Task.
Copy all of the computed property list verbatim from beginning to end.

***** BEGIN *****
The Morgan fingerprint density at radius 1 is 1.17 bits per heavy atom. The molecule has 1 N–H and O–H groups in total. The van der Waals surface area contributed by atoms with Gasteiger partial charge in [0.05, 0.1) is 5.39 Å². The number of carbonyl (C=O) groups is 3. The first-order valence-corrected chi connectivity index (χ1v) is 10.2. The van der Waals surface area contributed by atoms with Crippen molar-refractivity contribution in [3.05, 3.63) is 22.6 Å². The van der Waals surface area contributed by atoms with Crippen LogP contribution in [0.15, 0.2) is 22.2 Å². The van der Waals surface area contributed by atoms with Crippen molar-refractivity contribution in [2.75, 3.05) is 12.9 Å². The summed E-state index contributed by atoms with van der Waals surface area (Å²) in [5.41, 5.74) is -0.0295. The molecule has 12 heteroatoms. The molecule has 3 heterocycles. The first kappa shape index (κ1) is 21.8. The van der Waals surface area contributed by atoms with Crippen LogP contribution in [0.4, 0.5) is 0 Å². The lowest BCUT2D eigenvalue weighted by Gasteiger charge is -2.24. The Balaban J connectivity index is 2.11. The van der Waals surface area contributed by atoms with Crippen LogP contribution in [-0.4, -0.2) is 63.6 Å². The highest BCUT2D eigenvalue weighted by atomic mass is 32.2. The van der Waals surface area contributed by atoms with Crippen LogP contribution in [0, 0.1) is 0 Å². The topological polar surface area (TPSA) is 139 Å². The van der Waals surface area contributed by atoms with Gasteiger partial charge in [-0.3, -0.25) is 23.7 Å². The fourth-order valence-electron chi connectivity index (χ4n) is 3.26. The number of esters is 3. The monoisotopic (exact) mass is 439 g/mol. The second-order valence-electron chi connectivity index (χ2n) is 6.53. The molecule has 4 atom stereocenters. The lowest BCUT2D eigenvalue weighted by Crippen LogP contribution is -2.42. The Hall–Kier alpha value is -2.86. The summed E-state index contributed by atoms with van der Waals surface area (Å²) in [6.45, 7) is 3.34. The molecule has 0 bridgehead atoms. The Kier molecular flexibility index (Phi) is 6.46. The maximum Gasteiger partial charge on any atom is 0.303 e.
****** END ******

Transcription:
The Morgan fingerprint density at radius 1 is 1.17 bits per heavy atom. The molecule has 1 N–H and O–H groups in total. The van der Waals surface area contributed by atoms with Gasteiger partial charge in [0.05, 0.1) is 5.39 Å². The number of carbonyl (C=O) groups is 3. The first-order valence-corrected chi connectivity index (χ1v) is 10.2. The van der Waals surface area contributed by atoms with Crippen molar-refractivity contribution in [3.05, 3.63) is 22.6 Å². The van der Waals surface area contributed by atoms with Crippen LogP contribution in [0.15, 0.2) is 22.2 Å². The van der Waals surface area contributed by atoms with Crippen molar-refractivity contribution in [2.75, 3.05) is 12.9 Å². The summed E-state index contributed by atoms with van der Waals surface area (Å²) in [5.41, 5.74) is -0.0295. The molecule has 12 heteroatoms. The molecule has 3 heterocycles. The first kappa shape index (κ1) is 21.8. The van der Waals surface area contributed by atoms with Crippen LogP contribution in [0.4, 0.5) is 0 Å². The lowest BCUT2D eigenvalue weighted by Gasteiger charge is -2.24. The Balaban J connectivity index is 2.11. The van der Waals surface area contributed by atoms with Crippen LogP contribution in [-0.4, -0.2) is 63.6 Å². The highest BCUT2D eigenvalue weighted by atomic mass is 32.2. The van der Waals surface area contributed by atoms with Crippen LogP contribution in [0, 0.1) is 0 Å². The topological polar surface area (TPSA) is 139 Å². The van der Waals surface area contributed by atoms with Gasteiger partial charge in [-0.3, -0.25) is 23.7 Å². The fourth-order valence-electron chi connectivity index (χ4n) is 3.26. The number of esters is 3. The monoisotopic (exact) mass is 439 g/mol. The second-order valence-electron chi connectivity index (χ2n) is 6.53. The molecule has 4 atom stereocenters. The lowest BCUT2D eigenvalue weighted by Crippen LogP contribution is -2.42. The Hall–Kier alpha value is -2.86. The summed E-state index contributed by atoms with van der Waals surface area (Å²) in [6.45, 7) is 3.34. The molecule has 0 bridgehead atoms. The Kier molecular flexibility index (Phi) is 6.46. The maximum Gasteiger partial charge on any atom is 0.303 e.